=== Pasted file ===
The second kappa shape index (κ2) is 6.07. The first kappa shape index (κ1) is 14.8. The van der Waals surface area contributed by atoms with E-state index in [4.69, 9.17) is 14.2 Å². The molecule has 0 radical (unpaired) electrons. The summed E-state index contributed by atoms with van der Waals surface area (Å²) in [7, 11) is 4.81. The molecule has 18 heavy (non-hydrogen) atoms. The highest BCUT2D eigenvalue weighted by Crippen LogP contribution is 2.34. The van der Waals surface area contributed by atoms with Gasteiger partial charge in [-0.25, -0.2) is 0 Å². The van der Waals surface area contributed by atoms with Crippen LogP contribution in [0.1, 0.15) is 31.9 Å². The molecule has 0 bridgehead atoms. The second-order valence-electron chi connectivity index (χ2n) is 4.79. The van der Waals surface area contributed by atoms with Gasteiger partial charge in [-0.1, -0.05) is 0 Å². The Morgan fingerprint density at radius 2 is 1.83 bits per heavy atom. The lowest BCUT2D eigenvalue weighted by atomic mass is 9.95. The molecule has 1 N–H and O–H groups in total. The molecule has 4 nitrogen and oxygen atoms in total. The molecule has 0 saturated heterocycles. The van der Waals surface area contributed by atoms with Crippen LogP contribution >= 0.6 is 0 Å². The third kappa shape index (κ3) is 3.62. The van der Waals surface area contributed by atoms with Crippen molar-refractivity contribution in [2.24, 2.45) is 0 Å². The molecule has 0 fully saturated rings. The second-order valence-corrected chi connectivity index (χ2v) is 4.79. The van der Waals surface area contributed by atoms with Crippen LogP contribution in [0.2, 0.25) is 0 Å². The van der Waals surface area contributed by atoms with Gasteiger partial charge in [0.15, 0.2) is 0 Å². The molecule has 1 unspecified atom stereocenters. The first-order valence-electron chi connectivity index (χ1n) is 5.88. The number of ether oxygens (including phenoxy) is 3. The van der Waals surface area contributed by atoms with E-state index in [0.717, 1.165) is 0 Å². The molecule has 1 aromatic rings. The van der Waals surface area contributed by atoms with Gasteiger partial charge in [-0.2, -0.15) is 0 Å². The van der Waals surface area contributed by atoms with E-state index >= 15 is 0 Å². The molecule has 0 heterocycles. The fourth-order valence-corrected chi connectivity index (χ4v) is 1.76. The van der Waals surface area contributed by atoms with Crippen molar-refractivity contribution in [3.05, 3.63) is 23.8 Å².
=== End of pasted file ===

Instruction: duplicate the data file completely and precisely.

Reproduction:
The second kappa shape index (κ2) is 6.07. The first kappa shape index (κ1) is 14.8. The van der Waals surface area contributed by atoms with E-state index in [4.69, 9.17) is 14.2 Å². The molecule has 0 radical (unpaired) electrons. The summed E-state index contributed by atoms with van der Waals surface area (Å²) in [7, 11) is 4.81. The molecule has 18 heavy (non-hydrogen) atoms. The highest BCUT2D eigenvalue weighted by Crippen LogP contribution is 2.34. The van der Waals surface area contributed by atoms with Gasteiger partial charge in [-0.25, -0.2) is 0 Å². The van der Waals surface area contributed by atoms with Crippen LogP contribution in [0.1, 0.15) is 31.9 Å². The molecule has 0 bridgehead atoms. The second-order valence-electron chi connectivity index (χ2n) is 4.79. The van der Waals surface area contributed by atoms with Gasteiger partial charge in [-0.1, -0.05) is 0 Å². The Morgan fingerprint density at radius 2 is 1.83 bits per heavy atom. The lowest BCUT2D eigenvalue weighted by atomic mass is 9.95. The molecule has 1 N–H and O–H groups in total. The molecule has 4 nitrogen and oxygen atoms in total. The molecule has 0 saturated heterocycles. The van der Waals surface area contributed by atoms with Crippen LogP contribution >= 0.6 is 0 Å². The third kappa shape index (κ3) is 3.62. The van der Waals surface area contributed by atoms with Crippen molar-refractivity contribution in [2.24, 2.45) is 0 Å². The molecule has 0 fully saturated rings. The second-order valence-corrected chi connectivity index (χ2v) is 4.79. The van der Waals surface area contributed by atoms with Crippen LogP contribution in [0.2, 0.25) is 0 Å². The van der Waals surface area contributed by atoms with Gasteiger partial charge in [0.15, 0.2) is 0 Å². The molecule has 1 unspecified atom stereocenters. The first-order valence-electron chi connectivity index (χ1n) is 5.88. The number of ether oxygens (including phenoxy) is 3. The van der Waals surface area contributed by atoms with E-state index in [0.717, 1.165) is 0 Å². The molecule has 1 aromatic rings. The van der Waals surface area contributed by atoms with Gasteiger partial charge in [-0.2, -0.15) is 0 Å². The van der Waals surface area contributed by atoms with E-state index >= 15 is 0 Å². The molecule has 0 heterocycles. The fourth-order valence-corrected chi connectivity index (χ4v) is 1.76. The van der Waals surface area contributed by atoms with Crippen molar-refractivity contribution in [3.05, 3.63) is 23.8 Å².